News Column

Daily Wrap: Railcar rises; Stocks inch higher

June 9, 2014

By Jim Gallagher, St. Louis Post-Dispatch

June 09--TODAY'S INDEXES -- Dow Industrials 16,943 +19

S&P 500 1950 +1

Nasdaq 4336 +15

ANOTHER DAY, ANOTHER RECORD: The stock market continued its inch-by-inch climb through record territory Monday. The Dow Jones Industrial Average and the S&P 500 were up a fraction of a percent, driving both indexes to new highs. The NASDAQ was up 0.34 percent

Stocks also inched upward in Europe and Asia. The MSCI All-Country World Index added 0.1 percent to within a point of a new record.

"My view is that the Goldilocks economy is back -- not to cold, not too hot, but just right," said Michael Arone, chief investment strategist at State Street Global Advisors in Boston.

LOCAL GAINER: American Railcar stock rose 2 percent Monday. Analysts at Blueshift Research note a "tremendous growth" in orders for railroad cars, driven partly by the oil boom. Orders for new railcars were up 62 percent in the first quarter with American Railcar and other manufacturers sharing in the bounty.

But it is a boom-and-bust business with "a history of oversupplying the market in good times," the analysts note. Government regulation and an expanding pipeline system may portend a slowdown in railcar orders.

American Railcar, based in St. Charles, makes and fixes railroad rolling stock, including oil tank cars among others.

NO TIME FOR TIME: Wall Street booed the debut of Time as an independent company, driving the publisher's stock down nearly 1 percent on its first full day of trading.

Time Warner loaded the company with debt, then spun it off as a stand-alone magazine company with titles such as Sports Illustrated and People as well as Time magazine.

Magazines, like newspapers, have been losing print subscribers and advertisers as consumers go online for news.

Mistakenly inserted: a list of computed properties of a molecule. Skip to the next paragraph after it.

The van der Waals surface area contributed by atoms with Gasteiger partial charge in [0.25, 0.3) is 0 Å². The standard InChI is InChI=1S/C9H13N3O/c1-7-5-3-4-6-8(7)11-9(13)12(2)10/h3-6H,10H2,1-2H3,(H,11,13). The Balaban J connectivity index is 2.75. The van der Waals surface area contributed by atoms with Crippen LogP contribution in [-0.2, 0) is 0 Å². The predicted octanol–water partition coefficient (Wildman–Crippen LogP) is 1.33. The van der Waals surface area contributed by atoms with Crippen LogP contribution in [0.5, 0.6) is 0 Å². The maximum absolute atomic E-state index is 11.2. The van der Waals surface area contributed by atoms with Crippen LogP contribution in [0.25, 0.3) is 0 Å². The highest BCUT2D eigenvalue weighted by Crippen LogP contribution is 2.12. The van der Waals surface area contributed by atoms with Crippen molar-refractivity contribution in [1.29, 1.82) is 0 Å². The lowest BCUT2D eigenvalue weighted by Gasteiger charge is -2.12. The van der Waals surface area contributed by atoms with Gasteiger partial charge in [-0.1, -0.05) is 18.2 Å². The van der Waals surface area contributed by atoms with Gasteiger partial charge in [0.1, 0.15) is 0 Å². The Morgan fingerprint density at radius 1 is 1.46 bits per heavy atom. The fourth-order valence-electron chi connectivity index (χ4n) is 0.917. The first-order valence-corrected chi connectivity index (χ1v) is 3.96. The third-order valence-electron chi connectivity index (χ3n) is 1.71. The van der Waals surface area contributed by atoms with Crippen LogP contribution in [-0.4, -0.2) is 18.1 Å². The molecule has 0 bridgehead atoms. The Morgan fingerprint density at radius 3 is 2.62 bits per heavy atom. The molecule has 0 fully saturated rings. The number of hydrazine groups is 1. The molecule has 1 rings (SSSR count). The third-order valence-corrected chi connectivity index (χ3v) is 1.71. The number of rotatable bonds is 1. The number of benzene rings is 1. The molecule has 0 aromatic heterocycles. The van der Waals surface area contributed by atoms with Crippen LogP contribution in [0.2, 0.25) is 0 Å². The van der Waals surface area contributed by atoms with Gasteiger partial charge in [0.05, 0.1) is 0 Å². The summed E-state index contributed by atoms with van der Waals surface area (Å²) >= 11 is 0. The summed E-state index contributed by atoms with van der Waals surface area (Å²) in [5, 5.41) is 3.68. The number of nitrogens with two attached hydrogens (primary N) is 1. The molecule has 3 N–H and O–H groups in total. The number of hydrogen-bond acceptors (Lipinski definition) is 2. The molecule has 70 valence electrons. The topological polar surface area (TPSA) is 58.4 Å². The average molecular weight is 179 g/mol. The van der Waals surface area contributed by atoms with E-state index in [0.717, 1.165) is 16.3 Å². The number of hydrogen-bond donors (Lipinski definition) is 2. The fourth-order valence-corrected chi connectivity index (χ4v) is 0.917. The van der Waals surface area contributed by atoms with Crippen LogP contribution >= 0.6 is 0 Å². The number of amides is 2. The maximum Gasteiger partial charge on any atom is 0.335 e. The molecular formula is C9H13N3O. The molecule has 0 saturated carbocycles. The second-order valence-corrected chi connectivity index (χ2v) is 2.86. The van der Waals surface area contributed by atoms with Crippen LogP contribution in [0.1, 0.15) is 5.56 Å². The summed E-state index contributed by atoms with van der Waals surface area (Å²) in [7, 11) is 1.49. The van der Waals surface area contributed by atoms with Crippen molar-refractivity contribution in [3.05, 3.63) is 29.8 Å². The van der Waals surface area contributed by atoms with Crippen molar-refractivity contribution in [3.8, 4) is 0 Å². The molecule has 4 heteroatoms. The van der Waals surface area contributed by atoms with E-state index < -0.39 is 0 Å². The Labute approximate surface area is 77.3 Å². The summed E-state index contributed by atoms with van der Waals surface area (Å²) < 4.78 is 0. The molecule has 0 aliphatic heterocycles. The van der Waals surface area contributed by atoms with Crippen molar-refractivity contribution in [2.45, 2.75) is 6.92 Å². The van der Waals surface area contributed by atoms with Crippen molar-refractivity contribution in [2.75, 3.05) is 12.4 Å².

"The good news is that Time has massive scale and audience reach, to go along with a solid reputation and brand recognition," said Marci Ryvicker, an analyst at Wells Fargo & Co. in New York, in a research note, as quoted by Bloomberg.

THIS TAKES THE CAKE: Vendors and reception venues remain the biggest cause of wedding day mishaps, according to an analysis of 2013 wedding insurance claims by Travelers. Chefs don't show, cakes collapse, limo drivers disappear, sometimes the reception venue goes broke and closes.

Such debacles generate 36 percent of all wedding claims filed by Travelers customers. Injury and sickness of the couple or one of their parents made up 16 percent of claims

The average wedding costs $25,000, the insurance company says.

HELP WITH MUNIS: There is a new online tool to help municipal bond investors compare prices among bonds with similar maturities, interest rates and geography. It's put out by the Municipal Securities Rulemaking Board, the muni business' self-regulatory arm. You can find the tool here. To use it, you'll need a CUSIP number for a bond you wish to compare.

LOCAL INDEX: The Bloomberg St. Louis Index rose 2 to 918.


Allied Healthcare +4.82% Build-a-Bear -3.1%

Synergetics +2.7% Stereotaxis -1.7%

Arch Coal +2.5% First Clover Leaf -1.5%

THE DAY AHEAD: Ameren's electric rates will be under attack Tuesday as the Missouri Public Service Commission holds a public hearing into demands for a rate cut. The hearing will be at 6 p.m. at Harris Stowe State University, Givens Administration Building, Main Auditorium, Room 112, 3026 Laclede Avenue.

Noranda, which owns an electricity-hog aluminum plant in southeast Missouri, has been calling for a small rate cut for everyone and a big cut for itself.

Jim Gallagher is a reporter for the Post-Dispatch


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Source: St. Louis Post-Dispatch (MO)

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